Cuccinelli Seeks Quick Review of Health Law

 
SPEEDY DECISION:  Virginia Attorney General Ken Cuccinelli has asked the U.S. Supreme Court to hear his case against the federal health care reform law immediately instead of waiting for an appellate court to rule. Citing the costs of implementing a law that may be declared unconstitutional, Cuccinelli said that "prompt resolution of this issue is in everyone's best interest," according to the Richmond Times-Dispatch . The federal Department of Justice responded that the federal appeals court should hear the case first.  U.S. District Judge Henrey E. Hudson declared the federal law's mandate that individuals buy health insurance unconstitutional in December.

SHIRKING EXCHANGES:  Republican governors last week threatened to give up on creating health insurance exchanges, unless the federal government offers more flexibility under the Affordable Care Act. The governors wrote in a letter to U.S. Health and Human Services Secretary Kathleen Sebelius that unless modified, the new law "will force our health care system down a path sure to lead to higher costs and the disruption or discontinuation of millions of Americans' insurance plans."  The governors asked for the authority to choose benefit packages that meet the needs of their citizens; to decide which insurers can offer their products; and to move non-disabled Medicaid beneficiaries into the exchanges for their insurance coverage. "While we hope for your endorsement, if you do not agree, we will move forward with our own efforts regardless and HHS should begin making plans to run exchanges under its own auspices," 21 of the nation's 29 GOP governors wrote.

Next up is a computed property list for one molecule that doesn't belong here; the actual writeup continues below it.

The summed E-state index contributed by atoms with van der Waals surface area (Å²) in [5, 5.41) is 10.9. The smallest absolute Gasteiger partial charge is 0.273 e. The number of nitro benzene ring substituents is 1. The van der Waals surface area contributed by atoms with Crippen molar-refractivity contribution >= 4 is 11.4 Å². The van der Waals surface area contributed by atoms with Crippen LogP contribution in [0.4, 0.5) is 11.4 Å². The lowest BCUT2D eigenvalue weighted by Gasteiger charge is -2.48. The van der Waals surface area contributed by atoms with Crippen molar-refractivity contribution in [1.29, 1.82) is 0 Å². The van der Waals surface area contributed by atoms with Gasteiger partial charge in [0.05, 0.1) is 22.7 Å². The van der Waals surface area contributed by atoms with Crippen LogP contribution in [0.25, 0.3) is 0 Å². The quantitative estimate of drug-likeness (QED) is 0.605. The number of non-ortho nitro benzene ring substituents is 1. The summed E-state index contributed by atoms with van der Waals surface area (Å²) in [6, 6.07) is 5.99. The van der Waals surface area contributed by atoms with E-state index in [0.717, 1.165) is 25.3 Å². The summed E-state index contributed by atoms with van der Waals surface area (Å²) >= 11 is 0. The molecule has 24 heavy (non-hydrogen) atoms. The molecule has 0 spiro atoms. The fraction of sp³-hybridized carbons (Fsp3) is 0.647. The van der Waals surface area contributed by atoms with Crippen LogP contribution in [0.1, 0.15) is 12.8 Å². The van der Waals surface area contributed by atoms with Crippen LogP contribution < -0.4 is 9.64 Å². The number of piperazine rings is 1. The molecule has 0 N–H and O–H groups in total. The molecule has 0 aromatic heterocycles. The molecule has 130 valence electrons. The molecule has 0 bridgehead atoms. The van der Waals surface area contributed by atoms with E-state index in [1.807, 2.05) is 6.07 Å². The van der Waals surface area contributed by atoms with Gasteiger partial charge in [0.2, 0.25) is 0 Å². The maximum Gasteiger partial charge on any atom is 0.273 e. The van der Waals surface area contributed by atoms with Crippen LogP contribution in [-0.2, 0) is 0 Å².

WAYS TO CUT MEDICAID:  Sebelius sent the nation's governors a letter of her own last week, outlining ways they could cut their crushing Medicaid budgets without violating prohibitions in the new health care law. But she did not answer requests from Arizona and other states for permission to cut their rolls. Instead, she said she was reviewing what legal authority, if any, she had to grant those requests. Her suggestions for reducing Medicaid costs: limit optional benefits, move to managed care plans, purchase drugs more efficiently and eliminate fraud and abuse.
 
SINGLE-PAYER LIVES ON:  Vermont 's new Democratic Governor Peter Shumlin has unveiled a bill that sets a four-year target for establishing a so-called "single payer" health care system in the state, the Burlington Free Press reported . As Stateline reported in December, Shumlin believes the model-long favored by liberals but never seriously considered by Congress for national reform-will help Vermont contain its health care costs. 
 
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